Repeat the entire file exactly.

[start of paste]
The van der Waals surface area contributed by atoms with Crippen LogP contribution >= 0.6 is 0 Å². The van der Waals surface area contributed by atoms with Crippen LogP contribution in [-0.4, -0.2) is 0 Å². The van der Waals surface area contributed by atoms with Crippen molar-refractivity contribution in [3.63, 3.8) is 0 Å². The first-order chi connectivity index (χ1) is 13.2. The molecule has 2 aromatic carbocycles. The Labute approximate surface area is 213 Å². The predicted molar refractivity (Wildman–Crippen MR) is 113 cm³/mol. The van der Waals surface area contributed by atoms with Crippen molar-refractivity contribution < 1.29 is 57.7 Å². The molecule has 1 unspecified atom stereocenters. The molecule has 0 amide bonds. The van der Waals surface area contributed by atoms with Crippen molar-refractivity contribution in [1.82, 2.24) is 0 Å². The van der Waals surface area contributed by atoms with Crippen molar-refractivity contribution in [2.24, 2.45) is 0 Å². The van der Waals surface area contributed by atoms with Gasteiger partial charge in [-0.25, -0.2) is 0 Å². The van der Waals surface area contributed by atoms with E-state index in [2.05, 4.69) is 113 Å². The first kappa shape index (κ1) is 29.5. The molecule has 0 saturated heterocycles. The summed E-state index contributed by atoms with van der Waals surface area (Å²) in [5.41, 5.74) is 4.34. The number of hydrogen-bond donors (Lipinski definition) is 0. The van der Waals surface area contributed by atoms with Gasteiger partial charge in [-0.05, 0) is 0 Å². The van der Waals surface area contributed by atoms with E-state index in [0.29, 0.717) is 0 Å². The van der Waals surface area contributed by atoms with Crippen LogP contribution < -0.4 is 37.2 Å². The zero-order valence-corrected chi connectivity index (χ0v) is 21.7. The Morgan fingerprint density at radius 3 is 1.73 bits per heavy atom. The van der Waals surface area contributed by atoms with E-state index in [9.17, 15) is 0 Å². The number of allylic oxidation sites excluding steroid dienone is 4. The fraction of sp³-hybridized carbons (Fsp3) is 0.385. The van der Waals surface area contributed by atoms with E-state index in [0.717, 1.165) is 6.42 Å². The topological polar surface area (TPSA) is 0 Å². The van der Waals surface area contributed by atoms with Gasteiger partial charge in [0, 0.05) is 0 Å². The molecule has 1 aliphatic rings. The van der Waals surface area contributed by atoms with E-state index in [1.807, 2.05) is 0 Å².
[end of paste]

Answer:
The van der Waals surface area contributed by atoms with Crippen LogP contribution >= 0.6 is 0 Å². The van der Waals surface area contributed by atoms with Crippen LogP contribution in [-0.4, -0.2) is 0 Å². The van der Waals surface area contributed by atoms with Crippen molar-refractivity contribution in [3.63, 3.8) is 0 Å². The first-order chi connectivity index (χ1) is 13.2. The molecule has 2 aromatic carbocycles. The Labute approximate surface area is 213 Å². The predicted molar refractivity (Wildman–Crippen MR) is 113 cm³/mol. The van der Waals surface area contributed by atoms with Crippen molar-refractivity contribution < 1.29 is 57.7 Å². The molecule has 1 unspecified atom stereocenters. The molecule has 0 amide bonds. The van der Waals surface area contributed by atoms with Crippen molar-refractivity contribution in [1.82, 2.24) is 0 Å². The van der Waals surface area contributed by atoms with Crippen molar-refractivity contribution in [2.24, 2.45) is 0 Å². The van der Waals surface area contributed by atoms with Gasteiger partial charge in [-0.25, -0.2) is 0 Å². The van der Waals surface area contributed by atoms with E-state index in [2.05, 4.69) is 113 Å². The first kappa shape index (κ1) is 29.5. The molecule has 0 saturated heterocycles. The summed E-state index contributed by atoms with van der Waals surface area (Å²) in [5.41, 5.74) is 4.34. The number of hydrogen-bond donors (Lipinski definition) is 0. The van der Waals surface area contributed by atoms with Gasteiger partial charge in [-0.05, 0) is 0 Å². The van der Waals surface area contributed by atoms with E-state index in [0.29, 0.717) is 0 Å². The van der Waals surface area contributed by atoms with Crippen LogP contribution < -0.4 is 37.2 Å². The zero-order valence-corrected chi connectivity index (χ0v) is 21.7. The Morgan fingerprint density at radius 3 is 1.73 bits per heavy atom. The van der Waals surface area contributed by atoms with E-state index in [9.17, 15) is 0 Å². The number of allylic oxidation sites excluding steroid dienone is 4. The fraction of sp³-hybridized carbons (Fsp3) is 0.385. The van der Waals surface area contributed by atoms with E-state index in [0.717, 1.165) is 6.42 Å². The topological polar surface area (TPSA) is 0 Å². The van der Waals surface area contributed by atoms with Gasteiger partial charge in [0, 0.05) is 0 Å². The molecule has 1 aliphatic rings. The van der Waals surface area contributed by atoms with E-state index in [1.807, 2.05) is 0 Å².